â€œPush Hard, Push Fastâ€
We all know the mantra. Itâ€™s catchy.
Compressions not deep enough?Â Push hard.
Not fast enough?Â Push fast.
Great. Exceptâ€¦ One thing many of us have learned as professional rescuers is that the bigger issue is not pushing too slow, but pushing too fast.
â€œButâ€¦push FAST!â€ I mean, faster has to be better right?
How many times have we witnessed CPR administered in a way that seems like a race to set the world record for fastest compression rate? How many times have we seen someone compress at an appropriate rate only to be chided to go faster?
While we know that compressing at a rate <100/min is too slow to provide effective CPR, how fast should we actually compress?
At some point, can fast be too fast?
I did not find a lot of definitive research on this. What I did find indicates that the optimal rate of compressions are betweenÂ 100-120 per minute. If the rate rises aboveÂ 125, ROSC declines sharply (1). The classic law of diminishing returns kicks in, and bad things start to happen to decrease the chances of a successful outcome:
- Increased rescuer fatigue
- Compressions become more shallow and less effective
- Full recoil of the chest is diminished
Clearly, these negative factors work against effective resuscitation and best practices. The only problem is that compression rates often reach the 140-180 range during resuscitative efforts.
I conducted an experiment a couple of years back utilizing an instrumented manikin. Iâ€™ll admit that the sample size was small, but I believe the results to be representative of the average rescuer. Compressors were told to provide guideline CPR, and results were recorded. No metronome was utilized. The average rate delivered over the first two minutes was 140. As a BCLS/ACLS instructor, I have witnessed â€œtoo fastâ€ compressions often, and I have heard of similar experiences elsewhere. Why does this happen? A few reasons are apparent to me:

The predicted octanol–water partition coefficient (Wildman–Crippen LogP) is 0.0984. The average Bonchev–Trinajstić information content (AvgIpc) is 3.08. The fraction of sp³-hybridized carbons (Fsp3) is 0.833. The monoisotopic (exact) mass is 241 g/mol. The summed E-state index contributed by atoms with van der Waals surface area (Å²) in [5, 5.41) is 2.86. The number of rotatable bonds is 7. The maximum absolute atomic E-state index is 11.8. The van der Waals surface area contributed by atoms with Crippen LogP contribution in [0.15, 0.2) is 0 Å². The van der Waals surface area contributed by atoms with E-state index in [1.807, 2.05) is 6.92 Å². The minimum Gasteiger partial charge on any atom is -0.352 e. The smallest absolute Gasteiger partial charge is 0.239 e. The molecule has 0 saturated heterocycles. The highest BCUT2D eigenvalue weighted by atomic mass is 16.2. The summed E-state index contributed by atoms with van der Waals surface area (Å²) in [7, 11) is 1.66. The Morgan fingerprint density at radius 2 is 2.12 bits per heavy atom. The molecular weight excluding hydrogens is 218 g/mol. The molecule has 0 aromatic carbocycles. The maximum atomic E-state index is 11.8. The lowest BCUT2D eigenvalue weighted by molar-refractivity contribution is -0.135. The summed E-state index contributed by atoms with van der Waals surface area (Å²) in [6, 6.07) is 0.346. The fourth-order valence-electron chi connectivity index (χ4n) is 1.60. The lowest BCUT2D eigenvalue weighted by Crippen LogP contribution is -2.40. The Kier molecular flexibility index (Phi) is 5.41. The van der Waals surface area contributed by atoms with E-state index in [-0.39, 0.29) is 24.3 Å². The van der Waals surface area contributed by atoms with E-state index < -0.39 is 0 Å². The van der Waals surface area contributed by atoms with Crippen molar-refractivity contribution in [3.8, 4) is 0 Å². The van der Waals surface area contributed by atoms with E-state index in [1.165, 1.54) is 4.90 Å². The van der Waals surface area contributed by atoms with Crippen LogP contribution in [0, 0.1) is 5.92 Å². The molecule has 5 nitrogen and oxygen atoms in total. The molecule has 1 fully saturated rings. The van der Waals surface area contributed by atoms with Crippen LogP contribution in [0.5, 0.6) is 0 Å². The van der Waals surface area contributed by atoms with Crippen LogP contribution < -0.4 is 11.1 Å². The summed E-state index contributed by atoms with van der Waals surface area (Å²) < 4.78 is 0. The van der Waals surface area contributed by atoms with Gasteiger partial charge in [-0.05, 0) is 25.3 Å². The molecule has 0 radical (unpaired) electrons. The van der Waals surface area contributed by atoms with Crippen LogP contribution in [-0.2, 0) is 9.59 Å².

- Adrenaline surge
- Poor temporal awareness
- Gap in knowledge
The adrenaline surge is easy to understand. It makes us want to go fast, and leap tall buildings in a single bound. Some of the fastest compression rates will be at the beginning of the code, just when we need effective compressions most. While it happens to all of us, not everyone has the same ability to control it, and prevent it from hindering our performance.
Poor temporal awareness
Related to the adrenaline surge, when under stress our ability to perceive time is distorted. Against our best efforts, time seems to slow down or speed up to the point where we can not accurately sense time lapses. It becomes difficult to effectively sense the difference between a compression rate of 110 and 140. This requires training, and even better the use of a metronome. This is akin to the problem of inadvertently over-ventilating patients at a too-fast rate.
Think about it: At a compression rate of 120/minute, at the edge of the effective zone, we are providing 2 compressions per second. At a rate of 150 compressions/minute, outside of the effective zone, we are giving 2.5 compressions per second. I donâ€™t think itâ€™s easy to perceive the difference between 2 and 2.5 compressions per second under non-stressful conditions, do you? How do you think we do under stress? Without an effective mechanism to control this, we can easily slip outside the effective range.
Many providers still do not realize that â€œpush hard, push fastâ€ has an upper limit, and that giving compressions at a rate > 125 can be detrimental to outcomes. â€œThe faster the betterâ€ approach is still pervasive out in the field. More of an educational emphasis needs to be placed on the idea that faster isnâ€™t always better.
Compression rates matter. While I would like to see more research in this area, for what we know now, we need to have a mechanism in place to prevent â€œover-compressingâ€. A metronome or similar device would seem to fit the bill. Simple, affordable, but still very under-utilized.
(1) Study determines optimal chest compression rate (Idris, M.D.)
Image credit: foxnews.com